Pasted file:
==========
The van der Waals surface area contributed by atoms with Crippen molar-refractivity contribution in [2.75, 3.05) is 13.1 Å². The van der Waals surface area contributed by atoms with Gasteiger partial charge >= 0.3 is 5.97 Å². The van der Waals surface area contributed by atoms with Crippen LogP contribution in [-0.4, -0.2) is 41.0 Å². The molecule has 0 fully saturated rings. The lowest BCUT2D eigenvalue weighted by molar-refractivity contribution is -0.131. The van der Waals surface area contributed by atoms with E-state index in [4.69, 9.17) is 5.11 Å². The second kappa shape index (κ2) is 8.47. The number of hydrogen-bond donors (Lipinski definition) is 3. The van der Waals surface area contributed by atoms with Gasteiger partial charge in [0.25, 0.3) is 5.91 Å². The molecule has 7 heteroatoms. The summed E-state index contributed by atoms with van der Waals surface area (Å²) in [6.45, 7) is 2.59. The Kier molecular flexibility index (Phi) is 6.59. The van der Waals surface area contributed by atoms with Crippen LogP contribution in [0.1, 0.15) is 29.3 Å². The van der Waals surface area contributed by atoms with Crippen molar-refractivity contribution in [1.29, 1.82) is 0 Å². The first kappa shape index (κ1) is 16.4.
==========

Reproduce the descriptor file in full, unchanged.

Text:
The van der Waals surface area contributed by atoms with Crippen molar-refractivity contribution in [2.75, 3.05) is 13.1 Å². The van der Waals surface area contributed by atoms with Gasteiger partial charge >= 0.3 is 5.97 Å². The van der Waals surface area contributed by atoms with Crippen LogP contribution in [-0.4, -0.2) is 41.0 Å². The molecule has 0 fully saturated rings. The lowest BCUT2D eigenvalue weighted by molar-refractivity contribution is -0.131. The van der Waals surface area contributed by atoms with E-state index in [4.69, 9.17) is 5.11 Å². The second kappa shape index (κ2) is 8.47. The number of hydrogen-bond donors (Lipinski definition) is 3. The van der Waals surface area contributed by atoms with Gasteiger partial charge in [0.25, 0.3) is 5.91 Å². The molecule has 7 heteroatoms. The summed E-state index contributed by atoms with van der Waals surface area (Å²) in [6.45, 7) is 2.59. The Kier molecular flexibility index (Phi) is 6.59. The van der Waals surface area contributed by atoms with Crippen LogP contribution in [0.1, 0.15) is 29.3 Å². The van der Waals surface area contributed by atoms with Crippen molar-refractivity contribution in [1.29, 1.82) is 0 Å². The first kappa shape index (κ1) is 16.4.